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Alliant Tower turned patriotic red, white and blue for Fourth

Alliant Energy Tower on the Fourth of July, 2018. (Courtesy Justin Foss)
Alliant Energy Tower on the Fourth of July, 2018. (Courtesy Justin Foss)
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CEDAR RAPIDS — Downtown revelers were treated to an unexpected view for the Fourth of July celebration.

They got to see Cedar Rapids’ tallest building — the Alliant Tower — lit up with beams of red, white and blue lights shooting up its sides.

Alliant Tower is one of the dominant elements in the downtown skyline, highly visible to the thousands of motorists passing by each day on Interstate 380 and from just about anywhere near downtown.

Alliant Energy has been working for years to find the best way to illuminate the 21-story, 285-foot tall building to help accentuate downtown Cedar Rapids, company spokesman Justin Foss said.

“Finally, the technology improved so much we are able to put a special LED light on our building to help draw attraction to our community,” Foss said.

Technicians have been working on the installation project for several months, Foss said.

The bulbs have been installed in a temporary capacity as technicians have studied the best way to light the building, such as where to place the lights and how the beams would line up with the channels running vertically up the building’s four sides, Foss said.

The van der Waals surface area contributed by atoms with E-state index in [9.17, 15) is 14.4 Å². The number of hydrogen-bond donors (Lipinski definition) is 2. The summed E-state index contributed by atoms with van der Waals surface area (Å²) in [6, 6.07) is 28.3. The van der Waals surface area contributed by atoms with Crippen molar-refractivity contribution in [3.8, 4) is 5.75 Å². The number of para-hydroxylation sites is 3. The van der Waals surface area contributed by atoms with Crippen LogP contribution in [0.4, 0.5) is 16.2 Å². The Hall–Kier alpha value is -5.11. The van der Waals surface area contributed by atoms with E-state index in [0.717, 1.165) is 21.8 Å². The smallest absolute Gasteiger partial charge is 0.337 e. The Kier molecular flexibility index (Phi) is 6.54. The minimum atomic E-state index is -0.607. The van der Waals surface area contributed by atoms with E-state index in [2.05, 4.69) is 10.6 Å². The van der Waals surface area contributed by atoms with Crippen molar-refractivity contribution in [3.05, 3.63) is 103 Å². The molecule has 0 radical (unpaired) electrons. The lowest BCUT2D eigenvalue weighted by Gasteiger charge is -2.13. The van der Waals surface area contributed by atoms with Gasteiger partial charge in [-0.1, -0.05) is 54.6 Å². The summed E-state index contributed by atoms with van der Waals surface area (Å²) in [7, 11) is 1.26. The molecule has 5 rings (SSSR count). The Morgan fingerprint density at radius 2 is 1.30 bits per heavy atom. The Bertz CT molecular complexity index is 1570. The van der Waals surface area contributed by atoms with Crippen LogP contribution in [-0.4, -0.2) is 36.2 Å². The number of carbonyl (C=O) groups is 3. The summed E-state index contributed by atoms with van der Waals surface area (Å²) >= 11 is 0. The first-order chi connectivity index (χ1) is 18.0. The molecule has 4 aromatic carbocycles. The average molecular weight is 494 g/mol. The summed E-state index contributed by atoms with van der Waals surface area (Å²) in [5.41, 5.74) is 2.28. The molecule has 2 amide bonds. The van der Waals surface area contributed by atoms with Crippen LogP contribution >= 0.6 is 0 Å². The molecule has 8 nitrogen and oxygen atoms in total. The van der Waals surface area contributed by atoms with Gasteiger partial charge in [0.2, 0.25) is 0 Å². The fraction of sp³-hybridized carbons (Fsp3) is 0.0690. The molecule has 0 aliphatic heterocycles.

Just 30 bulbs are needed, placed near the base of the building and shooting the light upward to create the visual effect, Foss said. Alliant plans to permanently install the light bulbs at some point in the future, he said.

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With the Cedar Rapids Freedom Festival and the Fourth of July fireworks on Tuesday and Wednesday, it seemed like perfect timing to unveil the spectacle, he said.

“With all of the community coming downtown for fireworks and the festival, it seemed like a natural intersection,” Foss said.

Alliant did a test run Tuesday night. The lights were turned on around 5 p.m. and became noticeable as the sky darkened.

Foss said they are not sure yet how often the building will be lit up, but noted the bulbs can be changed to just about any color. The energy company still is working through a long-term plan for when the lights will be displayed, he said.

l Comments: (319) 398-8310; brian.morelli@thegazette.com

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